Security standards let management push back against over-enthusiastic IT security fans, says governance expert Alan Calder
Alan Calder, chief executive of IT Governance Ltd, started out as a business manager. When he led the first successful accreditation to the ISO 27001 security management standard (formerly BS7799), he co-wrote a book on the subject – because there wasn’t one. That book, IT Governance: A Manager’s Guide to Data Security and BS7799/ISO17799, is available with other materials, from IT Governance.
We met him at Infosec in London, and found out why governance paperwork is actually exciting – and why the Data Protection Act needs to be a whole lot tougher.
Why are security good practices and standards like ISO 27001worth more than the paper they are printed on?
Information security standards are only only worthwhile if management implements them. An information security standard is just a specification that management can use to design an information security system that meets best practice. If management Isn’t interested, then it isn’t going to do anything, no matter how good the standard is.
If management wants to corrupt process – if it wants to pretend to implement a management system that meets the ISO 27001 standard and can bluff the external auditor (which isn’t easy given that audits usually take place over more than a few hours) – then it is really wasting its own time and energy, because the primary beneficiary of security management is management.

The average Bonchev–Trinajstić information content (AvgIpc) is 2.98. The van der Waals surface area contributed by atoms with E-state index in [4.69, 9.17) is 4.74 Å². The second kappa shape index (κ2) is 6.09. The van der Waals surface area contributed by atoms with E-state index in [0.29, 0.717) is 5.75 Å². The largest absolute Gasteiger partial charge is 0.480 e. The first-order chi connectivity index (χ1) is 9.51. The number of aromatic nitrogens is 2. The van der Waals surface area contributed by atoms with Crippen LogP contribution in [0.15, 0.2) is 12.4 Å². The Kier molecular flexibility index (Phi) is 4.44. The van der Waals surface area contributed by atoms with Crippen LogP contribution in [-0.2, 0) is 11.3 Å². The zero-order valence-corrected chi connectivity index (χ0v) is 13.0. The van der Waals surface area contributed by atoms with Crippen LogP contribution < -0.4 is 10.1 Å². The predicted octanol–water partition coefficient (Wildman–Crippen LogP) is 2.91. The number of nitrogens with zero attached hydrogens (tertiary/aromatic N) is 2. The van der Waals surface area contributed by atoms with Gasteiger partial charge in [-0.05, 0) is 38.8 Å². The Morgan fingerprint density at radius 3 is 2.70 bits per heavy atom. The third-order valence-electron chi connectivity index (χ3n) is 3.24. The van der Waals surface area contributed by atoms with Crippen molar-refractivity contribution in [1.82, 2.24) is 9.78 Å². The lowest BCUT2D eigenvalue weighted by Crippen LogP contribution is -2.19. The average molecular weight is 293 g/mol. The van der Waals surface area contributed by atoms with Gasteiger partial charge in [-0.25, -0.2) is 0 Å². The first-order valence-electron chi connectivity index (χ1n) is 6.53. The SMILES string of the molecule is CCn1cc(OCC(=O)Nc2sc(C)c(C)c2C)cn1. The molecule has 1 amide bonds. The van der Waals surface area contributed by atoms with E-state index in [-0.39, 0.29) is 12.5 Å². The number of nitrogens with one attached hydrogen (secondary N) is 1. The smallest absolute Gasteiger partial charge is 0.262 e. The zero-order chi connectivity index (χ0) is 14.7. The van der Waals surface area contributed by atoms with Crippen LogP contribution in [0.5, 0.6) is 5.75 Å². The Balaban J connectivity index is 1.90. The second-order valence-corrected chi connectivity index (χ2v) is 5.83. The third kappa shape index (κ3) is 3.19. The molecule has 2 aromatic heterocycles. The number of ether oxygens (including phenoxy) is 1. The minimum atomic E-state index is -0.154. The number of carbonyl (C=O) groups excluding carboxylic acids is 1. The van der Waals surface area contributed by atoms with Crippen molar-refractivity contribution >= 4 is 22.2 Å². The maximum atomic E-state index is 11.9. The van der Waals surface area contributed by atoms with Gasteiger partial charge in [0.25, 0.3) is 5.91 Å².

Frankly, if management wants to lie to itself, well it’s entitled to do that. But what the hell for?
Our general experience is that if an organisation wants to implement a security management system, whether the institgator is a client or a regulator, it usually gets to grips with the idea that it’s about their management system and how well it can do the job.
ISO 27001 allows you to select the controls you put in place, on the basis of a risk assessment that is germane to your own organisation, that makes it somewhat different to a standard like PCI [for secure retail systems] which simply lists a set of requirements.
ISO 27001, for managements that want to controll information security, is a brilliant bloody standard. I originally got excited by it, when I discovered that, for the first time in my life, I would be able to say to the head of information security, “Actually, no, we don’t need that control!” It’s the management’s assessment of risk which determines the selection of controls. Brilliant!
So it builds in the idea of risk?
It says that technology should only be applied on the basis of clearly identified risk. And that’s not someone saying “I’m worried about x or y happening. It’s about the combination of likelihood and impact. If something is highly unlikely to happen, it doesn’t make much sense to spend an awful lot of money on a control. If the impact of something happening is minor, you shouldn’t spend more than a minor amount of money on preventing it.
If my CISO says he is really worried about application security problems in in-house developed software, I can say I understand that, but we don’t develop much software, and if we did we’d outsource to somebody with security policies, so w don’t need those controls – sorry, mate.